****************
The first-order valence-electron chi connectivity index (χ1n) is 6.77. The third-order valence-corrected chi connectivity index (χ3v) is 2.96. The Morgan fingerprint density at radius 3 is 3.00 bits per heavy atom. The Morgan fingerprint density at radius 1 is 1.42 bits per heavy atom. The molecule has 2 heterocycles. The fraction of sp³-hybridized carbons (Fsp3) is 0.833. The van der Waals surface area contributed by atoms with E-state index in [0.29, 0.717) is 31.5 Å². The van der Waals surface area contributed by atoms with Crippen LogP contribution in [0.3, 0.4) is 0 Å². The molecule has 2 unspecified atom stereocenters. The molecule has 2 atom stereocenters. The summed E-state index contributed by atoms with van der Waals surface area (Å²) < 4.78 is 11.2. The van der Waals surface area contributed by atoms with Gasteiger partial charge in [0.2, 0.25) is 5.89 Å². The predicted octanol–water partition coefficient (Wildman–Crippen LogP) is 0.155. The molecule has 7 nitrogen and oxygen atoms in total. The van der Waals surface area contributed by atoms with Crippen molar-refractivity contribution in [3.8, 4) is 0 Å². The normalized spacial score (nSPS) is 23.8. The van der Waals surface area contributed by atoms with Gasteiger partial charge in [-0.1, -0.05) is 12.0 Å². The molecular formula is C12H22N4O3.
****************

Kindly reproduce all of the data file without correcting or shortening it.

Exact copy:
The first-order valence-electron chi connectivity index (χ1n) is 6.77. The third-order valence-corrected chi connectivity index (χ3v) is 2.96. The Morgan fingerprint density at radius 3 is 3.00 bits per heavy atom. The Morgan fingerprint density at radius 1 is 1.42 bits per heavy atom. The molecule has 2 heterocycles. The fraction of sp³-hybridized carbons (Fsp3) is 0.833. The van der Waals surface area contributed by atoms with E-state index in [0.29, 0.717) is 31.5 Å². The van der Waals surface area contributed by atoms with Crippen LogP contribution in [0.3, 0.4) is 0 Å². The molecule has 2 unspecified atom stereocenters. The molecule has 2 atom stereocenters. The summed E-state index contributed by atoms with van der Waals surface area (Å²) < 4.78 is 11.2. The van der Waals surface area contributed by atoms with Gasteiger partial charge in [0.2, 0.25) is 5.89 Å². The predicted octanol–water partition coefficient (Wildman–Crippen LogP) is 0.155. The molecule has 7 nitrogen and oxygen atoms in total. The van der Waals surface area contributed by atoms with Crippen molar-refractivity contribution in [3.8, 4) is 0 Å². The normalized spacial score (nSPS) is 23.8. The van der Waals surface area contributed by atoms with Gasteiger partial charge in [-0.1, -0.05) is 12.0 Å². The molecular formula is C12H22N4O3.